Marie Varrelman Melchiori, CG, CGL
Melchiori Research Services, L.L.C.
CG, Certified Genealogist and CGL, Certified Genealogical Lecturer are service marks of the Board for Certification of Genealogists, used under license by Board-certified associates after periodic competency evaluations.

Monday, October 26, 2009


From: Donna

RE: Winter Quarters: circa 1846-1849 ancestral gleanings

There is a wonderful museum in Corydon, Iowa about the Mormon Trail and the writing of the song "Come, Come, Ye Saints". It is the Prairie Trails Museum of Wayne County, Iowa and the web address is Click on "Mormon Trail Exhibit" to see photos. Put together by the Wayne County Historical Society, the exhibit puts you in the shoes of those early pioneers of 1846, struggling through the knee-deep mud and tall prairie grasses to seek religious freedom.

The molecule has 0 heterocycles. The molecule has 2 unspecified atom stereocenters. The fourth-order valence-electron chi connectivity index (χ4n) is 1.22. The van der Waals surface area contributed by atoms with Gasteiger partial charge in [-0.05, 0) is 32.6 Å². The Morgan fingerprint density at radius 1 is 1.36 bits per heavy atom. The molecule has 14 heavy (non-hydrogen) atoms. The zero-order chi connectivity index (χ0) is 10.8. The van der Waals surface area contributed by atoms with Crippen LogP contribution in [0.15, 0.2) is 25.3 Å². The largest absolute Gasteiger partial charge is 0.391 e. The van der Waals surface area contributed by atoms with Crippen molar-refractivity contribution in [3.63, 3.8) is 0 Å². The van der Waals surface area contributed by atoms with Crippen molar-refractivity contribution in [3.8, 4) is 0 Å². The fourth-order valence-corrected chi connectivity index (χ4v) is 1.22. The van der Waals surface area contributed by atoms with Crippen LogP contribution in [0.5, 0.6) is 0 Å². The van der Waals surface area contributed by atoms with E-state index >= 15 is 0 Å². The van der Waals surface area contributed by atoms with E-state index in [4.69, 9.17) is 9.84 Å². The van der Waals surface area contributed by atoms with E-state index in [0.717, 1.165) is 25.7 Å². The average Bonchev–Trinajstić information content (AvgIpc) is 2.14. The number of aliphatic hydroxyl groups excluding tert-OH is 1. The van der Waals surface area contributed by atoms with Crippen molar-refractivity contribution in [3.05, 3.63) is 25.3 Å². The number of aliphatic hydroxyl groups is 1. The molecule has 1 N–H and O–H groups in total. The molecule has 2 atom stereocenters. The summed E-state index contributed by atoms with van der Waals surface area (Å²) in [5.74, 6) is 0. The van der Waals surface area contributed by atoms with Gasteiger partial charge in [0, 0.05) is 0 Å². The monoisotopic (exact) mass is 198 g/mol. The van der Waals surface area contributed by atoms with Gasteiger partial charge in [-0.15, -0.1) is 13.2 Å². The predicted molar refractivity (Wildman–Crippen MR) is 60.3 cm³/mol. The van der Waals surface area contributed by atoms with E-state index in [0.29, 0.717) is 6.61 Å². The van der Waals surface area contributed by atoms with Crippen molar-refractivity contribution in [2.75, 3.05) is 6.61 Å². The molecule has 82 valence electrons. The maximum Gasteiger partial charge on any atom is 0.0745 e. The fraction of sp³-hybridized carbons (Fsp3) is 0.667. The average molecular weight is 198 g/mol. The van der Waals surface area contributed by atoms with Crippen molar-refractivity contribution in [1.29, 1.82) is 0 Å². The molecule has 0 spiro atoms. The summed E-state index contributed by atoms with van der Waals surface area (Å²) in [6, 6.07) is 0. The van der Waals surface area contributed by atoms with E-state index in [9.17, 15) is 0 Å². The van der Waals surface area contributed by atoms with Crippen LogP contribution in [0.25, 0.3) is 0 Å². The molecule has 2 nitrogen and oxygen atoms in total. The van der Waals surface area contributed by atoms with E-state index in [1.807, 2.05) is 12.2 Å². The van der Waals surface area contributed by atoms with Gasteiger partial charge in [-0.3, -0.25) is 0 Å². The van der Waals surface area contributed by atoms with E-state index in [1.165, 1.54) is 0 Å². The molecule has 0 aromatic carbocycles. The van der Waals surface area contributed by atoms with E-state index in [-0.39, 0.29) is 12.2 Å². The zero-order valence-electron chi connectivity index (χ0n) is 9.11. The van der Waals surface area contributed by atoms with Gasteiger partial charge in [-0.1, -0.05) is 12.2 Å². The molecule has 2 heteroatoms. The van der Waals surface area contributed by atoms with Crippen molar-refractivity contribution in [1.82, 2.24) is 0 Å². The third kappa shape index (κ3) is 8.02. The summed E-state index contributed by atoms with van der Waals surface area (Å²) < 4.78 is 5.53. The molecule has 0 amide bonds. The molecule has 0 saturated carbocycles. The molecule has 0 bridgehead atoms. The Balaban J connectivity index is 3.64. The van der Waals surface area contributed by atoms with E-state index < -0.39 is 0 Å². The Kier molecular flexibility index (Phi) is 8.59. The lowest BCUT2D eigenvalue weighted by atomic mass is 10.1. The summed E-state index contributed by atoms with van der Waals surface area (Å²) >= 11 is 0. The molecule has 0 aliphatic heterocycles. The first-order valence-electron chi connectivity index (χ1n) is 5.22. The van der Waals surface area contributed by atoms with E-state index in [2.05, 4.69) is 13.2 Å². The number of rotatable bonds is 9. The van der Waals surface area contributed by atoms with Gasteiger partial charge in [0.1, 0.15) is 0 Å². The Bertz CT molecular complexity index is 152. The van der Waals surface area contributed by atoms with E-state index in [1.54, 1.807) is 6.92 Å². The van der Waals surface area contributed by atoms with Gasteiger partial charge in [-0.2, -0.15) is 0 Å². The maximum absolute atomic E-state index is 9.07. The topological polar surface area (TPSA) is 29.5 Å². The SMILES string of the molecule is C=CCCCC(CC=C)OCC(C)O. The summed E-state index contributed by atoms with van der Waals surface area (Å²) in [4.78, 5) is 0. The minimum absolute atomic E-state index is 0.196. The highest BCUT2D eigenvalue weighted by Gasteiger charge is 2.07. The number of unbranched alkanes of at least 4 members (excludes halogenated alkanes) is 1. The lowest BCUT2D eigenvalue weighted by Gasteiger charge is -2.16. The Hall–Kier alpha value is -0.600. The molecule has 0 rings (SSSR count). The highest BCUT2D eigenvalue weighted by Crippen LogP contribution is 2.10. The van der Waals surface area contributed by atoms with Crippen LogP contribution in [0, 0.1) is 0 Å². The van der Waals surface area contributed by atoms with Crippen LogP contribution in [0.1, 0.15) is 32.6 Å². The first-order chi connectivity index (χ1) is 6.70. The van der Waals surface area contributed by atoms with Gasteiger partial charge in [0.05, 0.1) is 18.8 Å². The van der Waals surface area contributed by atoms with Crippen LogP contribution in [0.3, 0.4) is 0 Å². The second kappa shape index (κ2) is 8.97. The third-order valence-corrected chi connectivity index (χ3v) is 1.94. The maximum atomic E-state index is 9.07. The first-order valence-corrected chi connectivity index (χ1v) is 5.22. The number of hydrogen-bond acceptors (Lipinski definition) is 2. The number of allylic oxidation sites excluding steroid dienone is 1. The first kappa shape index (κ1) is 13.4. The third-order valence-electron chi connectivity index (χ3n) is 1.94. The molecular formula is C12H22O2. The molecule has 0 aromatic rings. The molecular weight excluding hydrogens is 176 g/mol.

The Mormon Pioneer National Historic Trail is marked across Iowa by over 100 signs, and described at on the National Park Service web site.

The pioneer story is also well told at by clicking on A-Z Index in the top tool bar, and then on "Pioneer Story" in the P's.

THANKS for sharing these websites with Ol' Myrt and her readers. While on my honeymoon in September of this year, Gordon and I visited many of the historical trail markers along the Mormon Trail between Nauvoo and Salt Lake City. Some are more memorable than others -- Chimney Rock and Scotts' Bluff in Nebraska come to mind. But each bore a silent testimony to those who had gone on before.

Many will appreciate the last phrase of the hymn you mention by William Clayton -- "All is well, All is well".

That has been a comforting tune for me to sing when rocking my little ones to sooth their fevered brows, after the doctor's had provided the best Rx for an earache or some such malady. Having penicillin is a miracle of modern days, isn't it?

Thinking back on the problems I had as a young mother, I at least had a comfortable roof over my head and food on the table. My most distressing thought about housekeeping might have been when the automatic clothes washer broke down while doing a load of those old-fashioned cloth diapers that pre-date the current disposable style.

That was nothing, compared to giving birth on the windswept plains or washing clothing at the riverside on rocks.